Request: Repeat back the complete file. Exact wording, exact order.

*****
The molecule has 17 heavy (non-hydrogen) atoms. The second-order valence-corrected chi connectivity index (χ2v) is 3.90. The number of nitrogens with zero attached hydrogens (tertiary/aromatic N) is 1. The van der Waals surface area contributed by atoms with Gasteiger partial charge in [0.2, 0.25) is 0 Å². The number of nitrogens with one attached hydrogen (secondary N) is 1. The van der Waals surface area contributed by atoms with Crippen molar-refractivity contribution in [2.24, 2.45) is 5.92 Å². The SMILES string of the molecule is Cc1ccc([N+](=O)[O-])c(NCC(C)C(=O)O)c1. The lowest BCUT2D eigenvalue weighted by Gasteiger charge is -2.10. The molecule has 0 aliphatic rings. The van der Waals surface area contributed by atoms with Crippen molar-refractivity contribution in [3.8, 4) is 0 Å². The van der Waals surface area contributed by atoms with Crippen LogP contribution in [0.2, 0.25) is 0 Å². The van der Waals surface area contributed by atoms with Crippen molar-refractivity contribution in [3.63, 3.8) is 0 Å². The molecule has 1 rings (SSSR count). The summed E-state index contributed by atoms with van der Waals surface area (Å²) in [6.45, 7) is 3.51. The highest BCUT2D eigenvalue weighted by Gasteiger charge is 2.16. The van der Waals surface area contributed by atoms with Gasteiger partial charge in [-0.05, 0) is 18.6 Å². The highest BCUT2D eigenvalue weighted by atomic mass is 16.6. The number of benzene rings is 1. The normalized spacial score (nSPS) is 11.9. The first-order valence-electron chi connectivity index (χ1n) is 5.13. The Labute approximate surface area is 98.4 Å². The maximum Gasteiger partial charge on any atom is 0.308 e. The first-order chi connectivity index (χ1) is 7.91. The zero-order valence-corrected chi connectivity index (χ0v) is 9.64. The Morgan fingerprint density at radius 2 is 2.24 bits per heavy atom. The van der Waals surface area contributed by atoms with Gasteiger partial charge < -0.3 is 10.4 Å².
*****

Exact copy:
The molecule has 17 heavy (non-hydrogen) atoms. The second-order valence-corrected chi connectivity index (χ2v) is 3.90. The number of nitrogens with zero attached hydrogens (tertiary/aromatic N) is 1. The van der Waals surface area contributed by atoms with Gasteiger partial charge in [0.2, 0.25) is 0 Å². The number of nitrogens with one attached hydrogen (secondary N) is 1. The van der Waals surface area contributed by atoms with Crippen molar-refractivity contribution in [2.24, 2.45) is 5.92 Å². The SMILES string of the molecule is Cc1ccc([N+](=O)[O-])c(NCC(C)C(=O)O)c1. The lowest BCUT2D eigenvalue weighted by Gasteiger charge is -2.10. The molecule has 0 aliphatic rings. The van der Waals surface area contributed by atoms with Crippen molar-refractivity contribution in [3.8, 4) is 0 Å². The van der Waals surface area contributed by atoms with Crippen LogP contribution in [0.2, 0.25) is 0 Å². The van der Waals surface area contributed by atoms with Crippen molar-refractivity contribution in [3.63, 3.8) is 0 Å². The molecule has 1 rings (SSSR count). The summed E-state index contributed by atoms with van der Waals surface area (Å²) in [6.45, 7) is 3.51. The highest BCUT2D eigenvalue weighted by Gasteiger charge is 2.16. The van der Waals surface area contributed by atoms with Gasteiger partial charge in [-0.05, 0) is 18.6 Å². The highest BCUT2D eigenvalue weighted by atomic mass is 16.6. The number of benzene rings is 1. The normalized spacial score (nSPS) is 11.9. The first-order valence-electron chi connectivity index (χ1n) is 5.13. The Labute approximate surface area is 98.4 Å². The maximum Gasteiger partial charge on any atom is 0.308 e. The first-order chi connectivity index (χ1) is 7.91. The zero-order valence-corrected chi connectivity index (χ0v) is 9.64. The Morgan fingerprint density at radius 2 is 2.24 bits per heavy atom. The van der Waals surface area contributed by atoms with Gasteiger partial charge < -0.3 is 10.4 Å².